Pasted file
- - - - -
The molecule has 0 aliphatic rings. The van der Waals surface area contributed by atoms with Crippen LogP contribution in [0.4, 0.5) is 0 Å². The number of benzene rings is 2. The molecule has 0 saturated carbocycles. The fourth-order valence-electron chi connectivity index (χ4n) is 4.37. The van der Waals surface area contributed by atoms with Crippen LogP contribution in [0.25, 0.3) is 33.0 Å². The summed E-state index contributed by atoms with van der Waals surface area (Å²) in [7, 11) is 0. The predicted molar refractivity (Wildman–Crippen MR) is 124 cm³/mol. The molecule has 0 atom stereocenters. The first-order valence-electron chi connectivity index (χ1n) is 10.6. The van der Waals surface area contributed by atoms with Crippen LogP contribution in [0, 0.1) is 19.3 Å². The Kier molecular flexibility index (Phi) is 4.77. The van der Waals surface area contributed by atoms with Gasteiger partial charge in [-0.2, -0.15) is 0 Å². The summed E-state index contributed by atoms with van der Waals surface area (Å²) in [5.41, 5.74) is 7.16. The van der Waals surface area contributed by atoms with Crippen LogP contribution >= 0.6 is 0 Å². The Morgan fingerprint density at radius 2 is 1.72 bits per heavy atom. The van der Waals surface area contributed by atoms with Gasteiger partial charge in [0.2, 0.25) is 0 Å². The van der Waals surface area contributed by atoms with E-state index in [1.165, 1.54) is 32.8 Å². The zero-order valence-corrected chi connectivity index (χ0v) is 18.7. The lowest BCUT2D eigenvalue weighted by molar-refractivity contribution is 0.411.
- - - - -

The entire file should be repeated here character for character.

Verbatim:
The molecule has 0 aliphatic rings. The van der Waals surface area contributed by atoms with Crippen LogP contribution in [0.4, 0.5) is 0 Å². The number of benzene rings is 2. The molecule has 0 saturated carbocycles. The fourth-order valence-electron chi connectivity index (χ4n) is 4.37. The van der Waals surface area contributed by atoms with Crippen LogP contribution in [0.25, 0.3) is 33.0 Å². The summed E-state index contributed by atoms with van der Waals surface area (Å²) in [7, 11) is 0. The predicted molar refractivity (Wildman–Crippen MR) is 124 cm³/mol. The molecule has 0 atom stereocenters. The first-order valence-electron chi connectivity index (χ1n) is 10.6. The van der Waals surface area contributed by atoms with Crippen LogP contribution in [0, 0.1) is 19.3 Å². The Kier molecular flexibility index (Phi) is 4.77. The van der Waals surface area contributed by atoms with Gasteiger partial charge in [-0.2, -0.15) is 0 Å². The summed E-state index contributed by atoms with van der Waals surface area (Å²) in [5.41, 5.74) is 7.16. The van der Waals surface area contributed by atoms with Crippen LogP contribution >= 0.6 is 0 Å². The Morgan fingerprint density at radius 2 is 1.72 bits per heavy atom. The van der Waals surface area contributed by atoms with Gasteiger partial charge in [0.2, 0.25) is 0 Å². The van der Waals surface area contributed by atoms with E-state index in [1.165, 1.54) is 32.8 Å². The zero-order valence-corrected chi connectivity index (χ0v) is 18.7. The lowest BCUT2D eigenvalue weighted by molar-refractivity contribution is 0.411.